Jordan 'Slam Dunk' Collection

Mon, 2014-10-27 10:50

The 23rd anniversary of the Air Jordan 6 continues to roll on with yet another creative release courtesy of Jordan Brand. The newest AJVI to reveal itself is this anime-inspired 'Slam Dunk' which draws inspiration from the Japanese cartoon and its main character Hanamichi Sakuragi, who traditionally rocks the 'White/Infrared' Jordan 6.

Now that that's out of the way, on to the kicks. The all-red Js feature a hidden, graphically printed, reflective upper which reveals itself when hit with the right amount of lighting. The animated characrer Sakuragi's #10 is stiched onto the lower ankle. Furthermore, the 6s will be releasing alongside a similarly styled Jordan Super.Fly 3 as part of a 'Slam Dunk' Collection, though the kicks will be sold separately. 

Interested? The 'Slam Dunk' 6s are officially scheduled to drop on November 1st, for $250. 

Via Foot Locker;

In partnership with mall management, SELECT House of Hoops by Foot Locker stores will implement a sweepstakes ticket procedure* in order to purchase the Air Jordan 6 Retro ‘Slam Dunk’ (on sale 11/1 for $250) and the Jordan Super.Fly 3 ‘Slam Dunk’ (on sale 11/1/14 for $185). The sweepstakes tickets will be given out on Monday, October 27th and Tuesday, October 28th. If your ticket number is selected, you will be notified by phone on Wednesday, October 29th or Thursday, October 30th.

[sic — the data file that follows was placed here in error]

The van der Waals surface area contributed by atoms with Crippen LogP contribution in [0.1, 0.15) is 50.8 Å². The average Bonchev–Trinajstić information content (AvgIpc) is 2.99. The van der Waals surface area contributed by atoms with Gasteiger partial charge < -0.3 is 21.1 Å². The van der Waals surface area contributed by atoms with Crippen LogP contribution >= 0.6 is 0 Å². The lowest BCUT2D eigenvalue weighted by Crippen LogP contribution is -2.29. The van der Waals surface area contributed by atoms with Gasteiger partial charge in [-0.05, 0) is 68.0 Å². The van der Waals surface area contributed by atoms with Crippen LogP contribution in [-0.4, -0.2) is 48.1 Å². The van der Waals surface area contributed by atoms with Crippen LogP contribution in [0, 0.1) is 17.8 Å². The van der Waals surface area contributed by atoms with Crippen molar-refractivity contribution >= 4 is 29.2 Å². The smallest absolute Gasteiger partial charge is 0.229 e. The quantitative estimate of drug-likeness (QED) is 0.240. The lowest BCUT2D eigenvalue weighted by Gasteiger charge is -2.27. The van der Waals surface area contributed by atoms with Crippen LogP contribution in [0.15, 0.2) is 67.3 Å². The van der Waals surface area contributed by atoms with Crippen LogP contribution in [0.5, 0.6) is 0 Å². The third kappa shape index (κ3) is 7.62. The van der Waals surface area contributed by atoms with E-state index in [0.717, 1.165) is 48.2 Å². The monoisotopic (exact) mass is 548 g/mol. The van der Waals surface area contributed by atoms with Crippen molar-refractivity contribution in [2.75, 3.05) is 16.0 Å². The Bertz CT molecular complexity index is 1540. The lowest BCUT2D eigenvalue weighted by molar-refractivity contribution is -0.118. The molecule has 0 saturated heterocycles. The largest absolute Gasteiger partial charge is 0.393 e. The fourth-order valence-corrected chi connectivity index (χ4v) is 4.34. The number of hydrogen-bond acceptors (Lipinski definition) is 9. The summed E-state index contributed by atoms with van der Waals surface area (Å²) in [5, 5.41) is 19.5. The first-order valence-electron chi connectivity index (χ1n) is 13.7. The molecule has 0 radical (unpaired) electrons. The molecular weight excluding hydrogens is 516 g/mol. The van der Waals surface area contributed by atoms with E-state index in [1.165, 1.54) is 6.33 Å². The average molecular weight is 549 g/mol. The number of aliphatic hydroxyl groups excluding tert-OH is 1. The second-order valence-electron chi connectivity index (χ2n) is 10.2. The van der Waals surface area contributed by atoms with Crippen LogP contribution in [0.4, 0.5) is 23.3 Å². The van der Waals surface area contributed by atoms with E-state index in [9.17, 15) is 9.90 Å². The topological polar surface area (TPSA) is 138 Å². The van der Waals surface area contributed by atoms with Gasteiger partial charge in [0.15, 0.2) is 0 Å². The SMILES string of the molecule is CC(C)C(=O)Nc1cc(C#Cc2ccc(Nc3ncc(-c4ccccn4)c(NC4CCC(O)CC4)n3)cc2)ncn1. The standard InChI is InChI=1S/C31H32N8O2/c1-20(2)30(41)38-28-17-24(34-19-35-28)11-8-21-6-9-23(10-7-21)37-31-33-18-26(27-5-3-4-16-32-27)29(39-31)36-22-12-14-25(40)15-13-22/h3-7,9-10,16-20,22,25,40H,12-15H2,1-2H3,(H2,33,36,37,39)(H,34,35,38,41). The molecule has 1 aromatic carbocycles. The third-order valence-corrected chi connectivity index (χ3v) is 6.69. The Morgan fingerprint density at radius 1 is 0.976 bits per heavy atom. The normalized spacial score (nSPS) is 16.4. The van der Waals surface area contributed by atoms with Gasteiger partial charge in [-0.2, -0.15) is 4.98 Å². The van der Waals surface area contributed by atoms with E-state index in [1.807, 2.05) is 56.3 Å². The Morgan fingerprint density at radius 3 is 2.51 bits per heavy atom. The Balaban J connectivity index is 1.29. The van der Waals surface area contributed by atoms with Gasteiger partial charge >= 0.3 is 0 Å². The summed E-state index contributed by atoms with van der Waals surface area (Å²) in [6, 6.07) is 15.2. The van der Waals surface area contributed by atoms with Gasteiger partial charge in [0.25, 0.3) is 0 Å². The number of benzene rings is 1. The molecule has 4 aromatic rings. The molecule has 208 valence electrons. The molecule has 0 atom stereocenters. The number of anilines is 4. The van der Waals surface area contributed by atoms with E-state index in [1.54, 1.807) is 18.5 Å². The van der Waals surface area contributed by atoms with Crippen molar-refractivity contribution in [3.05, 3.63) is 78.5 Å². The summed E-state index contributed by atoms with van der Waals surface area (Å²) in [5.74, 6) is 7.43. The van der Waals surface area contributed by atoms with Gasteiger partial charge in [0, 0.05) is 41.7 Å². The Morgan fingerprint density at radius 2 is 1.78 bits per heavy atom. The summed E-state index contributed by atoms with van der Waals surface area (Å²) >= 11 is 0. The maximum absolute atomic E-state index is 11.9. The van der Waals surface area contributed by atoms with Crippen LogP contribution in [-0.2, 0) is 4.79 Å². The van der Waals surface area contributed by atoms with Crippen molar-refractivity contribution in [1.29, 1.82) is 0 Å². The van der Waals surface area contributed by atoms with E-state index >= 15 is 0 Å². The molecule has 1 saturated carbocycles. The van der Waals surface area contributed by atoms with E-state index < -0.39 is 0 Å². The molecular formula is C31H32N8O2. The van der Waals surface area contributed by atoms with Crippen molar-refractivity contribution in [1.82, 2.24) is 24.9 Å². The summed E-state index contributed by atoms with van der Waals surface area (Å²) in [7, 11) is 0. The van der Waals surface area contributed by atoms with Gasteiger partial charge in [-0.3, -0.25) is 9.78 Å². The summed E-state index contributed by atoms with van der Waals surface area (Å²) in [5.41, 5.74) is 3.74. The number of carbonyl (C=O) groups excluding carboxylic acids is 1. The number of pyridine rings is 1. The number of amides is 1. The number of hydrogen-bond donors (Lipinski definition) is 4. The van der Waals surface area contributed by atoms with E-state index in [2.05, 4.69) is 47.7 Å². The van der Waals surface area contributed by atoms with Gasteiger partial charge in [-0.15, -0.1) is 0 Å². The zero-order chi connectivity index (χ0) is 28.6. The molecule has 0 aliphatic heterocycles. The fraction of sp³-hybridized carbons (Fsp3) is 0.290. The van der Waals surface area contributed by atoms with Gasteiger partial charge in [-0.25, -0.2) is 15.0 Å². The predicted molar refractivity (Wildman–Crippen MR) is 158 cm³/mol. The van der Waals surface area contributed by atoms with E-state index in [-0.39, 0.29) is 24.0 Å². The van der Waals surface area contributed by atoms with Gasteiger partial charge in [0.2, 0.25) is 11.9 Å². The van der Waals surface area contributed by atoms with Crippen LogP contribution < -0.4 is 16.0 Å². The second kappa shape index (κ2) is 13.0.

During the ‘90s, the game of basketball experienced rapid globalization. Basketball fans around the world tuned in to watch the top talent in the game. Michael Jordan became the face of the basketball surge, rising to global super-stardom and inspiring a legion of fans — including Japanese manga artist, Takehiko Inoue.


In 1990, Inoue introduced the world to the fictional Hanamichi Sakuragi – the protagonist in his popular “Slam Dunk” manga series. Sakuragi began as an outcast at his high school with a reputation for causing trouble. After a girl rejected him, he tried out for the basketball team, where he showcased his natural athleticism and helped turn his previously unknown high school team into an all-star contender in Japan.

“I have been hugely inspired by Michael Jordan’s game, as well as his attitude. It’s been a great honor to have this opportunity,” said Inoue. “At first, he was someone from a different planet — he could stay in the air longer than anybody else. Then I began to see him as someone who always encourages you to set a vision and challenge yourself to achieve it.” 


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